El Camino is a taxpayer-supported, community-based, nonprofit hospital. Its five directors are elected and are responsible to the citizens of the El Camino Hospital tax district. The tax district is comprised of the communities of Mountain View, Los Altos, Sunnyvale and Cupertino, not San Jose or Los Gatos.
The hospital management claims that taxpayer monies will not be used for the $45 million acquisition. That is ludicrous. The hospital does not segregate its financials, its staffing, its programs, or any other measure of operational performance by what is funded by taxes and what is not.
El Camino Hospital receives over $15 million per year in direct taxes and more than that in tax relief due to its tax-exempt status. The hospital is profitable in large part because of its tax-exempt status and the tax revenue it receives. El Camino received extremely favorable interest rates on the tax-exempt bonds that are helping fund construction of a new, earthquake-proof hospital on its Grant Road campus.
If El Camino wants to expand its footprint in order to bring in more patients for its affiliated doctors, it should focus on the new $450 million hospital under construction now — and figure out how to increase efficiency and maintain profitability there. What possible justification is there for the board to approve spending $45 million on an unprofitable hospital that could require $200 million or more to meet state-mandated earthquake retrofit guidelines by 2013?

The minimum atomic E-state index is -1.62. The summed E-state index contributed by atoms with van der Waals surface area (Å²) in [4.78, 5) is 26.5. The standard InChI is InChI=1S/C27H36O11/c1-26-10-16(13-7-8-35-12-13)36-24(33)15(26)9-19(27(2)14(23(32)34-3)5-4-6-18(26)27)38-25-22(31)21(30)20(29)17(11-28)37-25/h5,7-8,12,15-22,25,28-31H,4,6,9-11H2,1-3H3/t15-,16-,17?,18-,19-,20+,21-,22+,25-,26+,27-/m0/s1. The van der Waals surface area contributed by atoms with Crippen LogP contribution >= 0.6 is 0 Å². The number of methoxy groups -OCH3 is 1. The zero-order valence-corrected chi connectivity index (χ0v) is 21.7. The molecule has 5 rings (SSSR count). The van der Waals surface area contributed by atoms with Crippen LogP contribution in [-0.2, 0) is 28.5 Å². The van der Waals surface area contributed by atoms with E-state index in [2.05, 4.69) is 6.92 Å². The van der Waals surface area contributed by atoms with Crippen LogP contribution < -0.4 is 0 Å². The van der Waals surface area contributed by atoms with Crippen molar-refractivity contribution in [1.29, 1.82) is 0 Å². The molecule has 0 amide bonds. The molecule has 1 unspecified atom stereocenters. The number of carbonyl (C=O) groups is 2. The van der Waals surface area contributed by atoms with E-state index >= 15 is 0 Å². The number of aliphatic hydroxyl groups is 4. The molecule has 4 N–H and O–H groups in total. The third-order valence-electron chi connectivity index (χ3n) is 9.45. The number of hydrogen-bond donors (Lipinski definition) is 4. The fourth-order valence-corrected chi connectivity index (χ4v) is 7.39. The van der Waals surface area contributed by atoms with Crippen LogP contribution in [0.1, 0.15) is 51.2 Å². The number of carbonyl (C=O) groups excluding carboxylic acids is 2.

It is incumbent on the El Camino Hospital board to disclose its pro forma financial projections for the acquisition — including the earthquake upgrade cost — and show taxpayers why the acquisition will not result in a financial albatross. It is also incumbent on the board to disclose the legal opinion that allows El Camino to expand its service area and operations beyond the El Camino tax district.
All too often the hospital board's decisions with respect to strategic planning, budgeting, capital spending and implementing improvements in healthcare delivery and cost efficiency have been discussed and decided in closed sessions. Decisions such as the Los Gatos Community Hospital acquisition are labeled as "Health care facility trade secrets" in order to keep the public in the dark regarding such discussions and decisions.
Because El Camino is a taxpayer-supported, nonprofit community hospital, the citizens in the tax district have a right to know how and why these decisions are being made and what impact they will have on the financial viability of El Camino and its ability to deliver high-quality and cost-effective health care.
The hospital board members need to stop hiding behind a veil of "trade secrets" and explain and justify their actions to the citizens in their tax district. If the board is not willing to do that, perhaps they should return all taxes to district citizens and revise their charter to become a for-profit hospital, with no taxpayer support. Then they could operate on their own, answer only to themselves, and expand into any geographic area within the U.S.